2. Sell $2,000 worth of Bibles and Christian books in Spanish.
3. Share our faith personally with 1,000 people.
4. Expect 100 decisions for Christ.
5. Ask God for 10 life commitments to missions from the group members.
Now let me comment on the summer in two areas. First, what took place in the lives of the young people themselves. Second, the results of our ministry in Colombia. Obviously, in 50 action-packed days, so much happened that only the highlights can be described here.
Throughout the summer the entire group participated in rather unstructured Bible study, song, and sharing times. The Bible studies were kept very sample and informal and were designed to meet the needs of the young people in the areas of security of the believer, our position in Christ, and the necessity and possibility of living a Spirit-controlled life. There were three guitar players in the group and we did a lot of singing and spontaneous praying. At tie group’s suggestion, two all-night prayer chains were held.
We had not been together long before little tensions and personality conflicts began to develop. At this point it was easy to point out the fact of our total dependence on the ministry of the Holy Spirit if we hoped to achieve our goals for the summer. One root of bitterness would effectively quench the Spirit and we would be quite powerless. They rose to the occasion and the spirit of love and concern and helpfulness was beautiful to behold.
Another result of this love among the group members was a trust and an honesty that gave us courage to be vulnerable to each other. By "taking off the mask" most had been used to wearing, tensions and emotional problems largely disappeared and there was very little sickness or lost work time during the summer.
Although little time was spent trying to become fluent in Spanish, almost all of the young people were able to use it to some extent before the summer was over. The first thing they learned was, "Aqui un mensaje de Dios pare Ud." "Here is a message from God for you." They said it with a smile 100,000 times as they handed a tract to someone. When they saw almost no tracts thrown away, they were greatly encouraged in their efforts. Literature (Bibles and books) was sold in markets, on street corners and from house to house. Every tract and Bible and book contained a local address for follow-up.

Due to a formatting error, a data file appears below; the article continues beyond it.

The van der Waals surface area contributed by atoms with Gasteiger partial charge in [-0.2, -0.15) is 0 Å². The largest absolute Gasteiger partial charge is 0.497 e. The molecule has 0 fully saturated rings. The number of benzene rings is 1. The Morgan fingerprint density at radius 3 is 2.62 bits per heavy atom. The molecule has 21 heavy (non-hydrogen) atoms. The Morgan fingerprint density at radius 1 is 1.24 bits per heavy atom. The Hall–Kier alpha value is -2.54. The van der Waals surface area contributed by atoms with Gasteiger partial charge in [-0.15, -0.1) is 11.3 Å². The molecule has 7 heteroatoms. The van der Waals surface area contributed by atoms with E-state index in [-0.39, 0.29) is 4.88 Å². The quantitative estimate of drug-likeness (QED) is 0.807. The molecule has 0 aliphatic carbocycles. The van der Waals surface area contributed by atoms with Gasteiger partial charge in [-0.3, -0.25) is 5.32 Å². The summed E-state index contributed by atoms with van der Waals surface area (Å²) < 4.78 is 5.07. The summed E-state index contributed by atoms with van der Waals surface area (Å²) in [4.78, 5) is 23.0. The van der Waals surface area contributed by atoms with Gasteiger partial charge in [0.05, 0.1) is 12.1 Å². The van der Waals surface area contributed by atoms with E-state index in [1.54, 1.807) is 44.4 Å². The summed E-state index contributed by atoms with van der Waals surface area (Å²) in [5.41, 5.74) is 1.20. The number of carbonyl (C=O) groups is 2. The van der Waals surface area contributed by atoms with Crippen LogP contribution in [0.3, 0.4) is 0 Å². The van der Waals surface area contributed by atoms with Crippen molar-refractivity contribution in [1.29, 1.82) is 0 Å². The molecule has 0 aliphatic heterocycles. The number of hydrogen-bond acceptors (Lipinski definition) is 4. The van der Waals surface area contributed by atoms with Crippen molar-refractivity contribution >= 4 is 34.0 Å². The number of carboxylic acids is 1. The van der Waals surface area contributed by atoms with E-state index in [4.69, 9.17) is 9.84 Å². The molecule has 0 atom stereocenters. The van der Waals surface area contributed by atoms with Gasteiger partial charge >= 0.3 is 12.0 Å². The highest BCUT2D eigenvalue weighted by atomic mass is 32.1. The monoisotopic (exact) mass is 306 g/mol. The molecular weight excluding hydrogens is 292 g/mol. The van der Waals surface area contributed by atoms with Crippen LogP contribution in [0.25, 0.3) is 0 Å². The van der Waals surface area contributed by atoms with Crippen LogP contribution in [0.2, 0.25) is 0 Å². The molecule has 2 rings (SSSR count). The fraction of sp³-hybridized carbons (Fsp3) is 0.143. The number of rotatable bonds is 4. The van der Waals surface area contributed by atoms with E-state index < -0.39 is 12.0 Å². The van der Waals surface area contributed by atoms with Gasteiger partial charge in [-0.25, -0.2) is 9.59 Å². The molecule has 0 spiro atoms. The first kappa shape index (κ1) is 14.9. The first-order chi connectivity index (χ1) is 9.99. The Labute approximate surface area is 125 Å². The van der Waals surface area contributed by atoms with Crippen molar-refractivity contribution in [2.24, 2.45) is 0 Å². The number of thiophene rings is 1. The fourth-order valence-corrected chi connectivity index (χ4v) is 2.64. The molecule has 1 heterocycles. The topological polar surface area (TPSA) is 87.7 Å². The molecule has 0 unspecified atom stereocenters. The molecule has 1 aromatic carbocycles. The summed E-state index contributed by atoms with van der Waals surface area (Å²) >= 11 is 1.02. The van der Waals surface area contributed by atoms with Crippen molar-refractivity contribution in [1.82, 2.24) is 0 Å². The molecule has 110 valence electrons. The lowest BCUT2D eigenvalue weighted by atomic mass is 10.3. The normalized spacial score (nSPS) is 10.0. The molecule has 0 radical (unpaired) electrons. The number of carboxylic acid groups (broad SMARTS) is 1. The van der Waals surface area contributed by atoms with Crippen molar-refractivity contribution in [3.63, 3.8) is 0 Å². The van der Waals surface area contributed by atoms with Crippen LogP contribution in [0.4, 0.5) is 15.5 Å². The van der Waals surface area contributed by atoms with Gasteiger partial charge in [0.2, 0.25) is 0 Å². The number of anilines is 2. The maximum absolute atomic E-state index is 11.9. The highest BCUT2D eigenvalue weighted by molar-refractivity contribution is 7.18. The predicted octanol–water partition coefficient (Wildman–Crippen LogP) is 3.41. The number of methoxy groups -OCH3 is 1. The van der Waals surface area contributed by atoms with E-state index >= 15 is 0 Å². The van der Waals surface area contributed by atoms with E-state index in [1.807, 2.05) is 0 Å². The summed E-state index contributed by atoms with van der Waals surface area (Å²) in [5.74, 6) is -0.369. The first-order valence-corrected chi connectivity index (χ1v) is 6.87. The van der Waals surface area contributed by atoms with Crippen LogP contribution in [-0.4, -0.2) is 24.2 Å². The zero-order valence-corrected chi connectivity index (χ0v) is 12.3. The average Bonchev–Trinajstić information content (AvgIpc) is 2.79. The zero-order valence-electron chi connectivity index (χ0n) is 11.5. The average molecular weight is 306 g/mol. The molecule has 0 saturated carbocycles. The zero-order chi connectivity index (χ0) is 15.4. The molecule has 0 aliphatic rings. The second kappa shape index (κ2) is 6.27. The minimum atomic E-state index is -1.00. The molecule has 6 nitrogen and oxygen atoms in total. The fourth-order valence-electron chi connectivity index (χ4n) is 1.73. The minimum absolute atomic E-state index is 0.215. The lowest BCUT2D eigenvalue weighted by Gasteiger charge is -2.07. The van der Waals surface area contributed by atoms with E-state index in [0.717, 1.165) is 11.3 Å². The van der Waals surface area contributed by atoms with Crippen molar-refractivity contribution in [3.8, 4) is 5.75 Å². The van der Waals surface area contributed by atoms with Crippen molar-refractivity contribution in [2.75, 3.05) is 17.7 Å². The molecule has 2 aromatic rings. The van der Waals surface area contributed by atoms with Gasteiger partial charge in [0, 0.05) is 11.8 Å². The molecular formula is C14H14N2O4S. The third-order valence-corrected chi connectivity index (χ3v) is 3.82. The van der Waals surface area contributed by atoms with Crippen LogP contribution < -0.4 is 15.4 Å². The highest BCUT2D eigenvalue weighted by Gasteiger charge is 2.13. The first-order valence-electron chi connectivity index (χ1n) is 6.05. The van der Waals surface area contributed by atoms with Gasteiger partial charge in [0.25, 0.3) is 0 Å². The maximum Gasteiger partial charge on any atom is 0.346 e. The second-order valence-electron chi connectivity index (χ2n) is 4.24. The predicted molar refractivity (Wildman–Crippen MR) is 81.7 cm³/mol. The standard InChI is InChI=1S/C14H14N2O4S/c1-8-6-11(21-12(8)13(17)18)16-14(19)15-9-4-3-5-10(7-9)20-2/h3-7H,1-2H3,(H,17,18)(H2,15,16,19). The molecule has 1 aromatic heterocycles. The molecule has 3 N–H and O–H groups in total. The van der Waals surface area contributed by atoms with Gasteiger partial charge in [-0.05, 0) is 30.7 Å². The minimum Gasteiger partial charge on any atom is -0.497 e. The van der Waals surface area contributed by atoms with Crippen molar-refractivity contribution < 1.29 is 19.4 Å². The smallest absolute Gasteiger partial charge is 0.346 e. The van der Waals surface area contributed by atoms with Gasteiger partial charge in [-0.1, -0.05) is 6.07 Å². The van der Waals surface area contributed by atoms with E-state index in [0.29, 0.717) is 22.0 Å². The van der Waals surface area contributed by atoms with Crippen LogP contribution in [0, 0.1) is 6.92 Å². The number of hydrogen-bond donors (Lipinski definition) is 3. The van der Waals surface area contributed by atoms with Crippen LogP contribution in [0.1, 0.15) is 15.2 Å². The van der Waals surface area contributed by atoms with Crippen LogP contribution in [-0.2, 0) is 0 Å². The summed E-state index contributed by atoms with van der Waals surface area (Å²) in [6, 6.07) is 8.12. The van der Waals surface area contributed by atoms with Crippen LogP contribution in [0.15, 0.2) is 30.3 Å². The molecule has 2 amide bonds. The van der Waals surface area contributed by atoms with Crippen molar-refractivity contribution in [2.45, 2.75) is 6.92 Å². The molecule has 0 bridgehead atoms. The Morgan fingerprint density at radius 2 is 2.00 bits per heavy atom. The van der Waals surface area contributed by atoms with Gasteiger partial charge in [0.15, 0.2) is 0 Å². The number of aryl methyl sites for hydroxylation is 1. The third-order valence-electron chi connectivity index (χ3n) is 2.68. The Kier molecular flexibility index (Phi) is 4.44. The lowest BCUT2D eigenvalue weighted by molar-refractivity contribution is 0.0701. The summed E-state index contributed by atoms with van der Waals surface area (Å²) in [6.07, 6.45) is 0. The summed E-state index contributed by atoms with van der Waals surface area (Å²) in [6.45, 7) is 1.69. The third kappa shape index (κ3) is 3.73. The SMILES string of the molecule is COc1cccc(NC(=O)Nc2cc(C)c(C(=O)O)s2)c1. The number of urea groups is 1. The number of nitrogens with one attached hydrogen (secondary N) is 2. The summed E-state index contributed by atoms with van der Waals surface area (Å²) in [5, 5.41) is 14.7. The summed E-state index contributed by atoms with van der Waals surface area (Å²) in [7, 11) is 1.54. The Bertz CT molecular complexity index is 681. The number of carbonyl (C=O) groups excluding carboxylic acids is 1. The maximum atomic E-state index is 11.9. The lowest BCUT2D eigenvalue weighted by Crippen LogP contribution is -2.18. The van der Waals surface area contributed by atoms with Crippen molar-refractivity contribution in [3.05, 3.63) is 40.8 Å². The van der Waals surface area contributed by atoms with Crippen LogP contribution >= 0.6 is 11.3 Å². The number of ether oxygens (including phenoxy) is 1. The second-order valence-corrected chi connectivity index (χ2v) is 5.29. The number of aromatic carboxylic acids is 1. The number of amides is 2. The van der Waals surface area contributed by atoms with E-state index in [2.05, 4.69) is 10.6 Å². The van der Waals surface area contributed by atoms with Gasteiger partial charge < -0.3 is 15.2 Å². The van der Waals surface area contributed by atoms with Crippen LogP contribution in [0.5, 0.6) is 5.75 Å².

Sharing their faith personally was more difficult since so few knew Spanish. However, we used the "Four Spiritual Laws" booklet and let the Colombian read his own gospel message under the guiding finger of the youthful evangelist. In this way and through meetings in churches and schools with the guitars, gospel films, and testimonies by interpretation, over 300 decisions for Christ were recorded.
Every effort was made to get these people enrolled in a Bible correspondence course or arrange a contact by a local pastor. In the city of Barranquilla a great part of the work was done through local churches, working hand in hand with the pastors or local youth groups.
As to the effect on the group members themselves, it has been quite remarkable. One of the group, a school teacher, did not return to Miami but went on to Pucallpa, Peru to teach for a year in the SAM Academy for missionaries’ children. She has been largely supported by her fellow team members who consider her their own "missionary." Several have entered Bible colleges or changed from secular schools to seminaries. At least ten plan to repeat this year’s program. And one couple who met last summer were recently married!
The recruiting process is quite simple and the requirements for acceptance in the group are not many. As far as possible, the young people must be assured of their salvation. They turn in a basic information sheet with elementary biographical facts, two references, a medical history and a notarized responsibility release form for the protection of the mission. Rather than prepare one general information brochure, I write monthly letters beginning in February giving progressive instructions on securing passports and inoculations, on clothing, insurance, fund raising, etc., until the final word just prior to our meeting in Miami in mid-June.
Of course, there have been problems and we’re learning each year from the mistakes of the past, but it is certainly a better way to utilize the summer missionary than we had a few years ago. If the name of the game is recruitment, this seems to offer real hope that many of these young people will choose missions as a career.